In Valpo, my experience has been more like the landlord peeks her head in every couple of days to make sure the sofa still looks good and the desk isn’t being used for bread-making, and any infraction on her idea of how the space should be used is corrected via More Framed Rules. It reiterates the underlying theme: THIS IS NOT OUR SPACE. I am paying for my room — only. That means that my *cough* ridiculously overpriced *cough* rent allows me omniscient governance of my bedroom. Common areas are indeed governed by the Eye of Sauron landlord, however she sees fit, no matter how much my roommates and I agree that we like the table better over there or prefer to use the electric oven as opposed to the gas oven.
Hence the new and urgent search for a house. I began skimming classifieds several weeks ago, pleased at the amount of houses available in the area. This will be a breeze, I thought. Wrong.
It seems Chile, at least in Valparaiso, has developed a lackadaisical renter’s culture. The U.S. is much more straightforward: see listing, visit apartment, sign contract and talk deposit, move in on set date. Here, the process is similar, but imbued with a lot more ambiguity and a ton of un-returned phone calls. I’m not entirely sure the house visits aren’t just a discrete psychological evaluation on the part of the landlords. I’ll go through each experience we’ve had and explain each frustrating and confusing demise.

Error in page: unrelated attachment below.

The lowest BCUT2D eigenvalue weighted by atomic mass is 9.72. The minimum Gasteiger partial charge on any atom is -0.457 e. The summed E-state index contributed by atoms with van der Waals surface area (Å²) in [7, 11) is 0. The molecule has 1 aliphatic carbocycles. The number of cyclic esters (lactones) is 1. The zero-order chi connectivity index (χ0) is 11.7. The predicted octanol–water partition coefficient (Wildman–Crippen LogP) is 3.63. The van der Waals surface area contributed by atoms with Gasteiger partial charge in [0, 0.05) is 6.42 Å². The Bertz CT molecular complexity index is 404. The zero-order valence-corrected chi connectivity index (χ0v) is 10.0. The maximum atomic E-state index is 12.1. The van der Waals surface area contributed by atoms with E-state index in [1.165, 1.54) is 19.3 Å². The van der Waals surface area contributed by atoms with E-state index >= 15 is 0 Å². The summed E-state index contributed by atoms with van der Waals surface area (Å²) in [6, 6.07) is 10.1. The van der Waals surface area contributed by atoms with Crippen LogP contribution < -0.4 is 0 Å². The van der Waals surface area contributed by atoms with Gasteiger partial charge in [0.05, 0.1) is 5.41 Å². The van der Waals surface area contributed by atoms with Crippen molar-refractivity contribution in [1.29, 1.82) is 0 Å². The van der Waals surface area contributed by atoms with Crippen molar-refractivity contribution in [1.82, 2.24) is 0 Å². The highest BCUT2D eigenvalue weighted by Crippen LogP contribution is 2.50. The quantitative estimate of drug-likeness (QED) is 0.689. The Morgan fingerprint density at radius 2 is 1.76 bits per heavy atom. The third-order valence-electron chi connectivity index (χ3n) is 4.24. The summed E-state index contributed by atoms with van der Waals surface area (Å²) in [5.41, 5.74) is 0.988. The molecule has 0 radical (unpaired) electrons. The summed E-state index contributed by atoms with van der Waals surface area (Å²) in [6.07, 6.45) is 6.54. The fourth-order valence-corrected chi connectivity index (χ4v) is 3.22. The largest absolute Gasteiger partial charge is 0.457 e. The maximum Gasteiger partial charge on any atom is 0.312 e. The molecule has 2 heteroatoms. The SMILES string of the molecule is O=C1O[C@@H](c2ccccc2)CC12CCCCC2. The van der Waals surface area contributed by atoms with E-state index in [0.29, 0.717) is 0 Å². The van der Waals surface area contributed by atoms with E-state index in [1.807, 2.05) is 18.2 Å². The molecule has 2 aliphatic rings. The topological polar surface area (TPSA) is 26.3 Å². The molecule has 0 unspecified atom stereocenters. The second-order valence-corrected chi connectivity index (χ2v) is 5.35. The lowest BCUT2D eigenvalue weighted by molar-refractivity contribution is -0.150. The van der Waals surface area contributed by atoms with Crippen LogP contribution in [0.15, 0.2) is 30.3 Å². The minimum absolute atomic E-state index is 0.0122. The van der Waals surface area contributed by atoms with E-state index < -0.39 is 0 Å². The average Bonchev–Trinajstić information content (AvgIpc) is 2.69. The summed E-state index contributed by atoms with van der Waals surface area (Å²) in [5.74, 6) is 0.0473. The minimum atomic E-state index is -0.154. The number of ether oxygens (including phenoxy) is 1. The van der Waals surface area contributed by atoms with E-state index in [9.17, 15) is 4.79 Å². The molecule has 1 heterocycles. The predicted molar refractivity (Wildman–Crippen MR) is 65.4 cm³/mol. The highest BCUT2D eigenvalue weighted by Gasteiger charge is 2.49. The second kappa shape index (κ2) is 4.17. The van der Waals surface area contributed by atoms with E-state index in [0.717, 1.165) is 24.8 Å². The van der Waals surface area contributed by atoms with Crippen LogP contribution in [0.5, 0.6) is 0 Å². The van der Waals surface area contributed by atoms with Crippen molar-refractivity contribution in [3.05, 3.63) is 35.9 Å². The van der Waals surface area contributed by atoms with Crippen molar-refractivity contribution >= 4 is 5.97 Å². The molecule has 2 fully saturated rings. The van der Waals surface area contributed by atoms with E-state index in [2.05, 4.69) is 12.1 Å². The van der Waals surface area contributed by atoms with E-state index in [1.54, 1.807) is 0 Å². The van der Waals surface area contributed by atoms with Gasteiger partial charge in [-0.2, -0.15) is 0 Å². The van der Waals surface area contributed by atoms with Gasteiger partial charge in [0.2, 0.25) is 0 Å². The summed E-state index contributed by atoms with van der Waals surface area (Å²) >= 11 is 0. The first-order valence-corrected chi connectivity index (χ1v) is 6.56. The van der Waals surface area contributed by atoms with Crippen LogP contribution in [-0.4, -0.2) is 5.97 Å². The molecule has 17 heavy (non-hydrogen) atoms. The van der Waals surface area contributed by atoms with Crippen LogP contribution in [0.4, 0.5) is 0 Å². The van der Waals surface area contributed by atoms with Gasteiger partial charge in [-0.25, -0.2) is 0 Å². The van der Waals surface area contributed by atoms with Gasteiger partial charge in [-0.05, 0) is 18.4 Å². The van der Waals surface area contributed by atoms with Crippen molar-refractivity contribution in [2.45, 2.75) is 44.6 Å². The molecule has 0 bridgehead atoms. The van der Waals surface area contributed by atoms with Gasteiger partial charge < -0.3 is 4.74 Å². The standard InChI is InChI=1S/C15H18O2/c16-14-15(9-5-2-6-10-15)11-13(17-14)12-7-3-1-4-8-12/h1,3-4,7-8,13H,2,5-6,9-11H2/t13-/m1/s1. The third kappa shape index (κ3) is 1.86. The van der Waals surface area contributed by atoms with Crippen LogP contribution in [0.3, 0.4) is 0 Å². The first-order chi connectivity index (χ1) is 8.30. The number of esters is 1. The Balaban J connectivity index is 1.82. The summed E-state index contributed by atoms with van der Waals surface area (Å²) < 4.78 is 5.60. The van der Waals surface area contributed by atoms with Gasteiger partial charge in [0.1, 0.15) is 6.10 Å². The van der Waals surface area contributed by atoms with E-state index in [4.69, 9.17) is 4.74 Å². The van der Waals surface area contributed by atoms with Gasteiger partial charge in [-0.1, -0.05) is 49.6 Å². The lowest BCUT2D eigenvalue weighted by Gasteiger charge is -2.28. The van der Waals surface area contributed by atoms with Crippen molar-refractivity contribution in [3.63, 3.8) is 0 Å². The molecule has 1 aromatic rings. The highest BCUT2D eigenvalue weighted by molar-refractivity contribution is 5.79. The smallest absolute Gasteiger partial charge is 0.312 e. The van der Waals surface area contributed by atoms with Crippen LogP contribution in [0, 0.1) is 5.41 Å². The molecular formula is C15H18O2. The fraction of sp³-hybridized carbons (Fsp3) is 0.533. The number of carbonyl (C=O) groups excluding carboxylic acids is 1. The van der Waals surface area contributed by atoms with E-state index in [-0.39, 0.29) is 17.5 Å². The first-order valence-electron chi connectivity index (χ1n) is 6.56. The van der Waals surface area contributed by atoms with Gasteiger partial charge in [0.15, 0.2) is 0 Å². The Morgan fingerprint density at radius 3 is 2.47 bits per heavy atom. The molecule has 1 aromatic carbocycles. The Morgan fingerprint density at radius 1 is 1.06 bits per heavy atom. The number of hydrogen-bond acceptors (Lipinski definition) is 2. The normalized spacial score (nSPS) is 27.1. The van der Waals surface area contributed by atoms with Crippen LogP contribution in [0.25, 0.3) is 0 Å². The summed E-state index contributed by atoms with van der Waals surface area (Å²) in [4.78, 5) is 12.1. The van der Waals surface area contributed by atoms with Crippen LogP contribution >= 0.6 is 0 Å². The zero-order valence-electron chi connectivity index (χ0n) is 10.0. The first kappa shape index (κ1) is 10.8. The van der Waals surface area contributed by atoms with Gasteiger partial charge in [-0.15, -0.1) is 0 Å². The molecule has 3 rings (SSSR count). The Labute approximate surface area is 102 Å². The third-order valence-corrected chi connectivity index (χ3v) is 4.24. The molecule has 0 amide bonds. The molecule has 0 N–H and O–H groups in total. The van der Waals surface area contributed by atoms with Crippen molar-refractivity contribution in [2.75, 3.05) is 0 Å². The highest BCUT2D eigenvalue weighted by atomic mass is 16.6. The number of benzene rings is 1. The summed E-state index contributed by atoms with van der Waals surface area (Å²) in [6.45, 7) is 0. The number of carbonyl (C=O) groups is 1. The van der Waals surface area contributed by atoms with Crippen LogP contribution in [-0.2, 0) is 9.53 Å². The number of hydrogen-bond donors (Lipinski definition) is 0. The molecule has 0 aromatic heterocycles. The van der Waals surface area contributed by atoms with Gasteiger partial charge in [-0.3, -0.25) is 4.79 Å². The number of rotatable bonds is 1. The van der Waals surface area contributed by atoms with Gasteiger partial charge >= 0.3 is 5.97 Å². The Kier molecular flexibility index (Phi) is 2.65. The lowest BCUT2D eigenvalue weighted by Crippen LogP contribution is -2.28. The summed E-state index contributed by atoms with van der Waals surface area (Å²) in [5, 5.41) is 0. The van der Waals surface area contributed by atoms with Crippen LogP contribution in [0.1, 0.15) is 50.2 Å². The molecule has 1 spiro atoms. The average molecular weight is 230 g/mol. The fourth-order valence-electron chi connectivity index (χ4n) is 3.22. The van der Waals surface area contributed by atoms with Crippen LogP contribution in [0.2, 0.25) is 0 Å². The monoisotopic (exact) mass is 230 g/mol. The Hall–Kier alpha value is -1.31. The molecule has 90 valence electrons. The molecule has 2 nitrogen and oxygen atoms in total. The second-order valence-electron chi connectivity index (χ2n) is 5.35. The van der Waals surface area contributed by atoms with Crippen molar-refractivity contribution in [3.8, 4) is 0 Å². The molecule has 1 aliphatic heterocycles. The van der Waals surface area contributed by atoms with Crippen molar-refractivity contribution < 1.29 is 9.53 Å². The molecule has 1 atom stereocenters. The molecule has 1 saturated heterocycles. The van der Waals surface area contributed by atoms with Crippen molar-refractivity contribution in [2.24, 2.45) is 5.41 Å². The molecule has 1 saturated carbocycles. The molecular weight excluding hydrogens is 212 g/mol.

House 1: Two story, master bedroom with balcony, 2 other bedrooms with panoramic sea view, huge kitchen back yard, asado area, beautifully remodeled, safe neighborhood, easy access to everything, and, the kicker, it came with a dog named Lola. AKA: Shannon’s Valpo Dream House.
Why it ended poorly: The landlords seemed happy with our situation and income, and we made a plan to meet Monday and sign the contract at noon. SCORE! Monday comes and they ignore our phone calls until 5pm. When we finally get them on the phone, they say they’ve decided not to rent the house. BUT LOLA IS WAITING FOR US!!!
House 2: Four bedroom, well-lit, brightly painted, no patio, wood floors, even closer than House 1, excellent safe neighborhood, and with a fun view of the downstairs neighbor’s bathroom.
Why it ended poorly: The house didn’t convince us; we kept it as a back-up option. Watching the downstairs neighbor take a piss seemed like a selling point at first, but we thought twice on that.
House 3: Very high up in the hill but doable, ridiculous amount of sunlight, amazing view of the sea, no patio, enormous living room and office area, 2 bedrooms, huge kitchen, safe neighborhood, huge rooms in general.